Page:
Applied Energy, Vol.239, 785-792, 2019
Diagnosis of water failures in proton exchange membrane fuel cell with zero-phase ohmic resistance and fixed-low-frequency impedance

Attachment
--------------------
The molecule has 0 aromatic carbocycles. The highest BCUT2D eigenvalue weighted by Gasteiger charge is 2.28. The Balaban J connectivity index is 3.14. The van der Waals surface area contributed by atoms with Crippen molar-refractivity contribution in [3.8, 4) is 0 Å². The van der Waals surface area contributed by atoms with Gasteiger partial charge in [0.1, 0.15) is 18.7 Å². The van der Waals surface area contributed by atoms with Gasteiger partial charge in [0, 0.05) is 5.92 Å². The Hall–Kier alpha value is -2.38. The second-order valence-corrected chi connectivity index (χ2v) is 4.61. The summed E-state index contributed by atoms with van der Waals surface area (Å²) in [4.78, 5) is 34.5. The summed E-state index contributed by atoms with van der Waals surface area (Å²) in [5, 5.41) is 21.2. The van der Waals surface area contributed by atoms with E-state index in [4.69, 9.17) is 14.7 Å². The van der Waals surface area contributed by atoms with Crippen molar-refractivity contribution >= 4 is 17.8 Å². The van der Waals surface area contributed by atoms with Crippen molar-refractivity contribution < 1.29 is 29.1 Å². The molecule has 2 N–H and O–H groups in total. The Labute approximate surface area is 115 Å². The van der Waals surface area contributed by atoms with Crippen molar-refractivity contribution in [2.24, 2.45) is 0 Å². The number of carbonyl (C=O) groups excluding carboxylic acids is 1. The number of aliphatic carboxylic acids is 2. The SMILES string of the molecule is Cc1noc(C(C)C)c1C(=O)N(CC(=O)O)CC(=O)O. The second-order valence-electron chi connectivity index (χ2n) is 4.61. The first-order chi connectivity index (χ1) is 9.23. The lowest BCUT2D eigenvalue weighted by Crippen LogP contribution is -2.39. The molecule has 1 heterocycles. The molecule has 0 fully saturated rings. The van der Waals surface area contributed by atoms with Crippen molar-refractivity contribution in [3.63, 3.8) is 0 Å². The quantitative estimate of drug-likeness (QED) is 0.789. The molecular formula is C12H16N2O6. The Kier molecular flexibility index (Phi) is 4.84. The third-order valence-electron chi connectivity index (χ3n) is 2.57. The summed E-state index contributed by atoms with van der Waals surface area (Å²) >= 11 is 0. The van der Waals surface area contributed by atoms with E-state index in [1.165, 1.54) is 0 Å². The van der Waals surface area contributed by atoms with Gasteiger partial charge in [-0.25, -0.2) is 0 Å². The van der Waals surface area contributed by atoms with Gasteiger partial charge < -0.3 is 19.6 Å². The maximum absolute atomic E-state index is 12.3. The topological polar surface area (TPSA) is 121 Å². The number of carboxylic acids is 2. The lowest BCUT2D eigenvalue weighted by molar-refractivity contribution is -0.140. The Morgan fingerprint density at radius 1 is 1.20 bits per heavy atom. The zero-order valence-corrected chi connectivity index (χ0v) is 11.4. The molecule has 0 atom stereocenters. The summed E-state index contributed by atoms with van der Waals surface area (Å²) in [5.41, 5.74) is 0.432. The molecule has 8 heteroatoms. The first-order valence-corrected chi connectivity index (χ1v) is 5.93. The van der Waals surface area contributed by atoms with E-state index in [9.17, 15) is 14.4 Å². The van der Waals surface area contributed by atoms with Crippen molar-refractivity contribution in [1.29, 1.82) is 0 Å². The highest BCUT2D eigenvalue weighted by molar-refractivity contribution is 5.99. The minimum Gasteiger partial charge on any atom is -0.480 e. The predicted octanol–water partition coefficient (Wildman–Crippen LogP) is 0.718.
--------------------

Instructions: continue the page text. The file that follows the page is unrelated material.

Water failures, which can be diagnosed with alternating-current impedance, is harmful to output properties and durability of the proton exchange membrane fuel cell. In this paper, an impedance-based measuring method of the zero-phase ohmic resistance is presented, which adjusts the measuring frequency to confine the impedance point within the +/- 3 degrees sampling limitation area so as to guarantee the accuracy of 0.01 m Omega. The zero-phase ohmic resistance is sensitive to the membrane dehydration, and it decreases in the flooding process due to the gradual liquid water accumulation in the catalyst layer. The fluctuation of the zero-phase ohmic resistance increases in the flooding process, owing to the water state variation resulting from increasingly frequent water removal. A semi-empirical equivalent circuit model is used to analyze the change of mass transfer in the flooding process, and it is found that the diffusion resistance and the dissolution resistance of the reactant increase sharply. The fixed-low-frequency resistance is applicable in the flooding diagnosis, whose sensitivity changes with the chosen frequency. The highest sensitivity is corresponding to the peak value of the impedance magnitude. This paper provides adequate information about the water fault diagnosis, making sense to the fault-avoidance and the durability-promotion of the fuel cell.